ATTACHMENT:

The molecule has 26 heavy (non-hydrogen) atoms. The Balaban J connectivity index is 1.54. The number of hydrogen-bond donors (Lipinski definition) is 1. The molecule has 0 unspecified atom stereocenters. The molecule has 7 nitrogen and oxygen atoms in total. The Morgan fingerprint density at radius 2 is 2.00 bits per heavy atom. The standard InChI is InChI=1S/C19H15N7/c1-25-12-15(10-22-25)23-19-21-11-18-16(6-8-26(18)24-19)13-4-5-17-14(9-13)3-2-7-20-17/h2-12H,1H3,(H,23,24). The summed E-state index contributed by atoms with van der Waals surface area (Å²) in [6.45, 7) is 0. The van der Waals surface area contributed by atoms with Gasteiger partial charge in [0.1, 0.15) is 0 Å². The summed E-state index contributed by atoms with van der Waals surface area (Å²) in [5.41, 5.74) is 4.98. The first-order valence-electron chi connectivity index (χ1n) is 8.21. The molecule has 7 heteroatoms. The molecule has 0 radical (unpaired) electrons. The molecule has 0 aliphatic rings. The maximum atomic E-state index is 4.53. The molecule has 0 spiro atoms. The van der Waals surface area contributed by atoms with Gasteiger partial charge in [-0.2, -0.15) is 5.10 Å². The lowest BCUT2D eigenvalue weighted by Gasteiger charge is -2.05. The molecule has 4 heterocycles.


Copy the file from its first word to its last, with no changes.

The molecule has 26 heavy (non-hydrogen) atoms. The Balaban J connectivity index is 1.54. The number of hydrogen-bond donors (Lipinski definition) is 1. The molecule has 0 unspecified atom stereocenters. The molecule has 7 nitrogen and oxygen atoms in total. The Morgan fingerprint density at radius 2 is 2.00 bits per heavy atom. The standard InChI is InChI=1S/C19H15N7/c1-25-12-15(10-22-25)23-19-21-11-18-16(6-8-26(18)24-19)13-4-5-17-14(9-13)3-2-7-20-17/h2-12H,1H3,(H,23,24). The summed E-state index contributed by atoms with van der Waals surface area (Å²) in [6.45, 7) is 0. The van der Waals surface area contributed by atoms with Gasteiger partial charge in [0.1, 0.15) is 0 Å². The summed E-state index contributed by atoms with van der Waals surface area (Å²) in [5.41, 5.74) is 4.98. The first-order valence-electron chi connectivity index (χ1n) is 8.21. The molecule has 7 heteroatoms. The molecule has 0 radical (unpaired) electrons. The molecule has 0 aliphatic rings. The maximum atomic E-state index is 4.53. The molecule has 0 spiro atoms. The van der Waals surface area contributed by atoms with Gasteiger partial charge in [-0.2, -0.15) is 5.10 Å². The lowest BCUT2D eigenvalue weighted by Gasteiger charge is -2.05. The molecule has 4 heterocycles.